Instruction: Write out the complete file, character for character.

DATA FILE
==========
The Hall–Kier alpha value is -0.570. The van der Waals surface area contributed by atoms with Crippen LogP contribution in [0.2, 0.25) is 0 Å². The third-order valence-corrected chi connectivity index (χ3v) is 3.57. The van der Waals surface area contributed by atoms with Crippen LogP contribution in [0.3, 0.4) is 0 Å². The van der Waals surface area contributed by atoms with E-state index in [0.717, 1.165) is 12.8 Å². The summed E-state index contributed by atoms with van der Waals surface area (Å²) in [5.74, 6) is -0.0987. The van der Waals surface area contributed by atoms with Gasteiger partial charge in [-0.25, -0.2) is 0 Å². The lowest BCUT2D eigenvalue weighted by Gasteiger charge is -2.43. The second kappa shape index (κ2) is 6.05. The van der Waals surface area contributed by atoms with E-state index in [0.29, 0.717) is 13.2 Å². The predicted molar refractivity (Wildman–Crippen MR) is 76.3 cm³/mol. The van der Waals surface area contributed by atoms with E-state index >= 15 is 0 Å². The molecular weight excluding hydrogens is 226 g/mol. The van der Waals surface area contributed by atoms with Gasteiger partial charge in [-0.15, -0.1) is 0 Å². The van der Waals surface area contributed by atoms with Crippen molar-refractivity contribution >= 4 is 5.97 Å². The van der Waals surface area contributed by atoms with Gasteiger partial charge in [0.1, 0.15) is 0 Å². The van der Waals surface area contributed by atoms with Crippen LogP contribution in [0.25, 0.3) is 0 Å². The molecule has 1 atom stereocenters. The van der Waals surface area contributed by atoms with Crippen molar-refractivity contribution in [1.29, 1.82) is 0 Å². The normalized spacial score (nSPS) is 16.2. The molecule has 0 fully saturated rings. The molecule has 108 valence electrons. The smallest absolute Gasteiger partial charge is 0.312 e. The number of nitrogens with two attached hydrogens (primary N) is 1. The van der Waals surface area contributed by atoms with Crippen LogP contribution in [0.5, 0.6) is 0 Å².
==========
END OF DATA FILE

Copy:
The Hall–Kier alpha value is -0.570. The van der Waals surface area contributed by atoms with Crippen LogP contribution in [0.2, 0.25) is 0 Å². The third-order valence-corrected chi connectivity index (χ3v) is 3.57. The van der Waals surface area contributed by atoms with Crippen LogP contribution in [0.3, 0.4) is 0 Å². The van der Waals surface area contributed by atoms with E-state index in [0.717, 1.165) is 12.8 Å². The summed E-state index contributed by atoms with van der Waals surface area (Å²) in [5.74, 6) is -0.0987. The van der Waals surface area contributed by atoms with Gasteiger partial charge in [-0.25, -0.2) is 0 Å². The lowest BCUT2D eigenvalue weighted by Gasteiger charge is -2.43. The second kappa shape index (κ2) is 6.05. The van der Waals surface area contributed by atoms with E-state index in [0.29, 0.717) is 13.2 Å². The predicted molar refractivity (Wildman–Crippen MR) is 76.3 cm³/mol. The van der Waals surface area contributed by atoms with E-state index >= 15 is 0 Å². The molecular weight excluding hydrogens is 226 g/mol. The van der Waals surface area contributed by atoms with Gasteiger partial charge in [-0.15, -0.1) is 0 Å². The van der Waals surface area contributed by atoms with Crippen molar-refractivity contribution >= 4 is 5.97 Å². The van der Waals surface area contributed by atoms with Gasteiger partial charge in [0.1, 0.15) is 0 Å². The van der Waals surface area contributed by atoms with Crippen LogP contribution in [0.25, 0.3) is 0 Å². The molecule has 1 atom stereocenters. The van der Waals surface area contributed by atoms with Crippen molar-refractivity contribution in [1.29, 1.82) is 0 Å². The normalized spacial score (nSPS) is 16.2. The molecule has 0 fully saturated rings. The molecule has 108 valence electrons. The smallest absolute Gasteiger partial charge is 0.312 e. The number of nitrogens with two attached hydrogens (primary N) is 1. The van der Waals surface area contributed by atoms with Crippen LogP contribution in [0.5, 0.6) is 0 Å².